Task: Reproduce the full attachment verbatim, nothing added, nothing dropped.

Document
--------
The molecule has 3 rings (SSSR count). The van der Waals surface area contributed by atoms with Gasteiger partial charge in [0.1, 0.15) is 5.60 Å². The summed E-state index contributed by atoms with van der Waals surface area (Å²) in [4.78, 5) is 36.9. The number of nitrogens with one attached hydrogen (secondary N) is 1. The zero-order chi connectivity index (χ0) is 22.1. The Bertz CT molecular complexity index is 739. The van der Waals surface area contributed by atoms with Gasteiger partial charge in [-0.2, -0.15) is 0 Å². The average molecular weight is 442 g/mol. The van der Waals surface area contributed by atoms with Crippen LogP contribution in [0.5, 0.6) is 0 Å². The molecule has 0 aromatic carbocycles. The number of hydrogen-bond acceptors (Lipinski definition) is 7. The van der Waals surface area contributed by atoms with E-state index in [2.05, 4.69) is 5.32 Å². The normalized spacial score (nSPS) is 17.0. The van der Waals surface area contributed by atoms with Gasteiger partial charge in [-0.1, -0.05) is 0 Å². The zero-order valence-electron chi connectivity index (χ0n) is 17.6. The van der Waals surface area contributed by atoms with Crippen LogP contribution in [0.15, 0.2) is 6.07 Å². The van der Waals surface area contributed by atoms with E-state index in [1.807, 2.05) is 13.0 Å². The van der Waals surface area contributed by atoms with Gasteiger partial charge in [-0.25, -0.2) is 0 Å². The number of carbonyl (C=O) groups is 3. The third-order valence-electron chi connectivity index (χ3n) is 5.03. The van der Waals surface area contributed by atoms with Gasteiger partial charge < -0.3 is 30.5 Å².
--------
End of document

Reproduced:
The molecule has 3 rings (SSSR count). The van der Waals surface area contributed by atoms with Gasteiger partial charge in [0.1, 0.15) is 5.60 Å². The summed E-state index contributed by atoms with van der Waals surface area (Å²) in [4.78, 5) is 36.9. The number of nitrogens with one attached hydrogen (secondary N) is 1. The zero-order chi connectivity index (χ0) is 22.1. The Bertz CT molecular complexity index is 739. The van der Waals surface area contributed by atoms with Gasteiger partial charge in [-0.2, -0.15) is 0 Å². The average molecular weight is 442 g/mol. The van der Waals surface area contributed by atoms with Crippen LogP contribution in [0.5, 0.6) is 0 Å². The molecule has 0 aromatic carbocycles. The number of hydrogen-bond acceptors (Lipinski definition) is 7. The van der Waals surface area contributed by atoms with E-state index in [2.05, 4.69) is 5.32 Å². The normalized spacial score (nSPS) is 17.0. The van der Waals surface area contributed by atoms with Gasteiger partial charge in [-0.1, -0.05) is 0 Å². The zero-order valence-electron chi connectivity index (χ0n) is 17.6. The van der Waals surface area contributed by atoms with Crippen LogP contribution in [0.15, 0.2) is 6.07 Å². The van der Waals surface area contributed by atoms with E-state index in [1.807, 2.05) is 13.0 Å². The van der Waals surface area contributed by atoms with Gasteiger partial charge in [-0.25, -0.2) is 0 Å². The number of carbonyl (C=O) groups is 3. The third-order valence-electron chi connectivity index (χ3n) is 5.03. The van der Waals surface area contributed by atoms with Gasteiger partial charge < -0.3 is 30.5 Å².